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Former Employee
Former Employee

QlikView does not have any data types. Instead there is the dual format.

But it is still relevant to talk about data types, because QlikView functions and operators always return specific data types, albeit in the dual form. Further, QlikView interprets dual parameters and operands differently depending on the expected data type.

And how does this work for Boolean functions?

All Boolean functions and operations, e.g. IsNull(), True() and comparisons such as Date=Today() return 0 for FALSE and -1 for TRUE. Why minus one? Because it is equivalent to setting all the bits in the byte to 1, which is how TRUE is represented in most software systems (as opposed to FALSE, where all bits are set to 0).

Further, in situations where QlikView expects a Boolean, e.g. in the first parameter of the if() function or in a Where-clause, QlikView will interpret 0 as FALSE, and all other numbers as TRUE.


This means that a number of functions can be used as either Boolean or numeric functions, e.g., Index(), Match(), Substringcount(), and FieldIndex(). For instance, the Match function compares an expression with a list of values and returns the position of the match. But when the Match() function is used in a Boolean position, it will be interpreted as TRUE or FALSE.


So when you use Match() in a where clause, you will have a condition that is very similar to the SQL “IN” operator. Further, with the WildMatch() function you can use wildcards, just like in the SQL “LIKE” operator:

     Load Where Match(Char, 'A','B') or WildMatch(Name,'*son')

     SQL SELECT … WHERE Char IN ('A','B') OR Name LIKE '%son'

But the real power of Booleans in QlikView becomes obvious when you define flags in the dimensional tables. For instance, you can easily define a field in the master calendar that tells you if the date belongs to this year:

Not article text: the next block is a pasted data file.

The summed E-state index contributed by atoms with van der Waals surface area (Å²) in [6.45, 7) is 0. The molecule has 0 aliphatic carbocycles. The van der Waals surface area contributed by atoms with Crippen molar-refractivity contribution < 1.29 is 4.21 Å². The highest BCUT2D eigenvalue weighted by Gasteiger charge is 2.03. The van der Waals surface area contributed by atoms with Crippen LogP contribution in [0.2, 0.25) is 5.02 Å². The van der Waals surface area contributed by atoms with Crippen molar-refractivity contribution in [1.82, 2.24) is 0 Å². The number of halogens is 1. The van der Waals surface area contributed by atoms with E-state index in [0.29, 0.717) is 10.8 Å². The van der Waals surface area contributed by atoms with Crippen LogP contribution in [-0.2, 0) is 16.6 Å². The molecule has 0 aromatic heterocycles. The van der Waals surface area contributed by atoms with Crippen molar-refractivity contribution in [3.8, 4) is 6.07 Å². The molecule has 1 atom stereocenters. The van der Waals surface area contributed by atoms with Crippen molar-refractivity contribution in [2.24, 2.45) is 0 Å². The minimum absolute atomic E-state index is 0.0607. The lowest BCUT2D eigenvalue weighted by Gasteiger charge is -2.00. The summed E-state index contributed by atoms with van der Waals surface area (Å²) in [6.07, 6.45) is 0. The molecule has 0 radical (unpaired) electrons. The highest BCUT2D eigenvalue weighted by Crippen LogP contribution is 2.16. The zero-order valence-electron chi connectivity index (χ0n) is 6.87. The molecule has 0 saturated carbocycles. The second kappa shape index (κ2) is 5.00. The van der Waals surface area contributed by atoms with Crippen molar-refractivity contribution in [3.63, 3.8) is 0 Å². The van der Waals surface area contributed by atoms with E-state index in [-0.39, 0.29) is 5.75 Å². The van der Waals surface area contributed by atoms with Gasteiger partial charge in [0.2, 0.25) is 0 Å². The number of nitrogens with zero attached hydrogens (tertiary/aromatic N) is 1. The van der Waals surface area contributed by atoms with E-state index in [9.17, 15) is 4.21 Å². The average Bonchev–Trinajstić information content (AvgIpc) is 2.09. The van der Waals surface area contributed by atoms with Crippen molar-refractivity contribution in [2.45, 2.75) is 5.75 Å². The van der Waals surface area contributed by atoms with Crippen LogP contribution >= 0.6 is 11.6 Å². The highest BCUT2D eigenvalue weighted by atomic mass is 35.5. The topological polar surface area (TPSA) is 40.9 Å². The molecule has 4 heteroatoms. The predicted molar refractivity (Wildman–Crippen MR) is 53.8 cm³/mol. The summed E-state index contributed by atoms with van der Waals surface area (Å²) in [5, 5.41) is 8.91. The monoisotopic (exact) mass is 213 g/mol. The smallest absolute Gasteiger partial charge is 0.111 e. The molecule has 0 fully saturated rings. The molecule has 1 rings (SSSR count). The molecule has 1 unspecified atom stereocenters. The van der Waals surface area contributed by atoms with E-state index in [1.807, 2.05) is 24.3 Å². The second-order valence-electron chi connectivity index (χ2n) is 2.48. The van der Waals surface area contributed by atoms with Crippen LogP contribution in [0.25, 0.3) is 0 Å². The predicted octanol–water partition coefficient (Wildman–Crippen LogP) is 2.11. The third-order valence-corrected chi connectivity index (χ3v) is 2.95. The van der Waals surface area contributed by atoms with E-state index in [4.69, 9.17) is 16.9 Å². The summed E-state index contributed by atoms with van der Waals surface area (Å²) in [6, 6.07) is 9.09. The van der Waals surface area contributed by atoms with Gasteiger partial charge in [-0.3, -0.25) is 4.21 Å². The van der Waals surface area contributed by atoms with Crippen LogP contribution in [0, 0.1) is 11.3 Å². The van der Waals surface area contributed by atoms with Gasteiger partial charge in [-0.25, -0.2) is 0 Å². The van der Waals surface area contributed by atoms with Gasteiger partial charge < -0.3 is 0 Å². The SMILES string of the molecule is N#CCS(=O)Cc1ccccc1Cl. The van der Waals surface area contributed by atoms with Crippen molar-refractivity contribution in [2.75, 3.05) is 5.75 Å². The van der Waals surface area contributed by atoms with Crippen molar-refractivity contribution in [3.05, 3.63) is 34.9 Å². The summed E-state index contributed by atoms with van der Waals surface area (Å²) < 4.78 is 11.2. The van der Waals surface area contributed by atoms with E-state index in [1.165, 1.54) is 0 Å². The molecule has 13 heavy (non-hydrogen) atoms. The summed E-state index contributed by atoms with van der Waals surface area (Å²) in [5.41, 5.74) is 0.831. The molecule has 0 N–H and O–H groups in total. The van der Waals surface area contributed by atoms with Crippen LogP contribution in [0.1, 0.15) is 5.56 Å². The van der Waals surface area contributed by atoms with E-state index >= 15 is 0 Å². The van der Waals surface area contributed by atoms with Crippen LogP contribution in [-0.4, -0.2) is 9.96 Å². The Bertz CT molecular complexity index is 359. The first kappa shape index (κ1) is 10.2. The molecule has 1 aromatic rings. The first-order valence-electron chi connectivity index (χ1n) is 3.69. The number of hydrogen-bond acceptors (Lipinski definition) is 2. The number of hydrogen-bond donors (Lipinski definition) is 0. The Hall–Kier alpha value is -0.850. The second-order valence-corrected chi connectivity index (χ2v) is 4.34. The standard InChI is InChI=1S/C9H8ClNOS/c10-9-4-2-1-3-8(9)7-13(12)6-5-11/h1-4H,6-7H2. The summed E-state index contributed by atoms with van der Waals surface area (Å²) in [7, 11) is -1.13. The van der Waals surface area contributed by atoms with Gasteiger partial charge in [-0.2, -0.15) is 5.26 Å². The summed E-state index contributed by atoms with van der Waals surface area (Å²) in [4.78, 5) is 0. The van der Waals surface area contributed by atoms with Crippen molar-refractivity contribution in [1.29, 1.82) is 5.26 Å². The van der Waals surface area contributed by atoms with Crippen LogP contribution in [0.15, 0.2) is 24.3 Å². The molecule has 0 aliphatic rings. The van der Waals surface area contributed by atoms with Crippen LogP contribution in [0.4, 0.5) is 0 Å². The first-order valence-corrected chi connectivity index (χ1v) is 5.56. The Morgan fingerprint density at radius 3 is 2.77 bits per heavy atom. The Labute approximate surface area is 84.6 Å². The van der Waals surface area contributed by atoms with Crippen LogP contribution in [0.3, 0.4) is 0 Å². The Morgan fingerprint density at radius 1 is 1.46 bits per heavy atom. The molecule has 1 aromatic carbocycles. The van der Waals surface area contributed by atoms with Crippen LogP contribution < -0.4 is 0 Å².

If(Year(Date)=Year(Today()), True(), False()) as IsThisYear

Then you can use this flag in expressions showing the numbers for this year only:

     Sum(if(IsThisYear , Sales))

Or the same expression with Set Analysis:

     Sum({$<IsThisYear={'-1'}>} Sales)

Similarly, you can create flags for almost anything: IsLastYear, IsThisYearToDate, IsThisMonth, IsShipped, IsFirstClassCustomer, etc.

One nice thing about flags is that they are stored in the dimensional tables, which are relatively small tables. Hence, the flags don’t use much memory space. Secondly, QlikView evaluates expressions with flags relatively fast. A third advantage is that it is an efficient way for a script developer to define concepts that may be fairly complex, in a way that the business user easily understands.


  • Use the Match and Index functions as Boolean functions in Where-clauses and If-functions.
  • Create flags in the dimensional tables and use these as Booleans in expressions.


See what other QlikView developers think about flags: iQlik, QlikView Addict and QlikView Notes

Further reading related to this topic:

Data Types in QlikView

Automatic Number Interpretation